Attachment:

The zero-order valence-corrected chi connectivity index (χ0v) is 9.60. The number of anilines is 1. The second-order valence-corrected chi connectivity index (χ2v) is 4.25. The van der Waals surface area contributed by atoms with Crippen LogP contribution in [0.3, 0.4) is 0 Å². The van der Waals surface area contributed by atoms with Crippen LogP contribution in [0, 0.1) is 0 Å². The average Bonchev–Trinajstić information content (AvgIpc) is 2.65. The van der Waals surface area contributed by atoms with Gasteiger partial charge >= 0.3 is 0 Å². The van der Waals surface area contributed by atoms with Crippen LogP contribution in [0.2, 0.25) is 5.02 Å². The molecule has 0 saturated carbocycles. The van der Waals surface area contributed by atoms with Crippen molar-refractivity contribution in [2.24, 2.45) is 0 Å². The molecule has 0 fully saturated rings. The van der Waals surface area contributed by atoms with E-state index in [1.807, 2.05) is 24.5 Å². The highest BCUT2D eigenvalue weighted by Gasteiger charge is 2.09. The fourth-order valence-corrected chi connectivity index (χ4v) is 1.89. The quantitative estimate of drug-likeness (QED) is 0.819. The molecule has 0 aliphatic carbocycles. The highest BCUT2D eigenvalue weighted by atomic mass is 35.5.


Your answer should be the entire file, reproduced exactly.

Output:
The zero-order valence-corrected chi connectivity index (χ0v) is 9.60. The number of anilines is 1. The second-order valence-corrected chi connectivity index (χ2v) is 4.25. The van der Waals surface area contributed by atoms with Crippen LogP contribution in [0.3, 0.4) is 0 Å². The van der Waals surface area contributed by atoms with Crippen LogP contribution in [0, 0.1) is 0 Å². The average Bonchev–Trinajstić information content (AvgIpc) is 2.65. The van der Waals surface area contributed by atoms with Gasteiger partial charge >= 0.3 is 0 Å². The van der Waals surface area contributed by atoms with Crippen LogP contribution in [0.2, 0.25) is 5.02 Å². The molecule has 0 saturated carbocycles. The van der Waals surface area contributed by atoms with Crippen molar-refractivity contribution in [2.24, 2.45) is 0 Å². The molecule has 0 fully saturated rings. The van der Waals surface area contributed by atoms with E-state index in [1.807, 2.05) is 24.5 Å². The highest BCUT2D eigenvalue weighted by Gasteiger charge is 2.09. The fourth-order valence-corrected chi connectivity index (χ4v) is 1.89. The quantitative estimate of drug-likeness (QED) is 0.819. The molecule has 0 aliphatic carbocycles. The highest BCUT2D eigenvalue weighted by atomic mass is 35.5.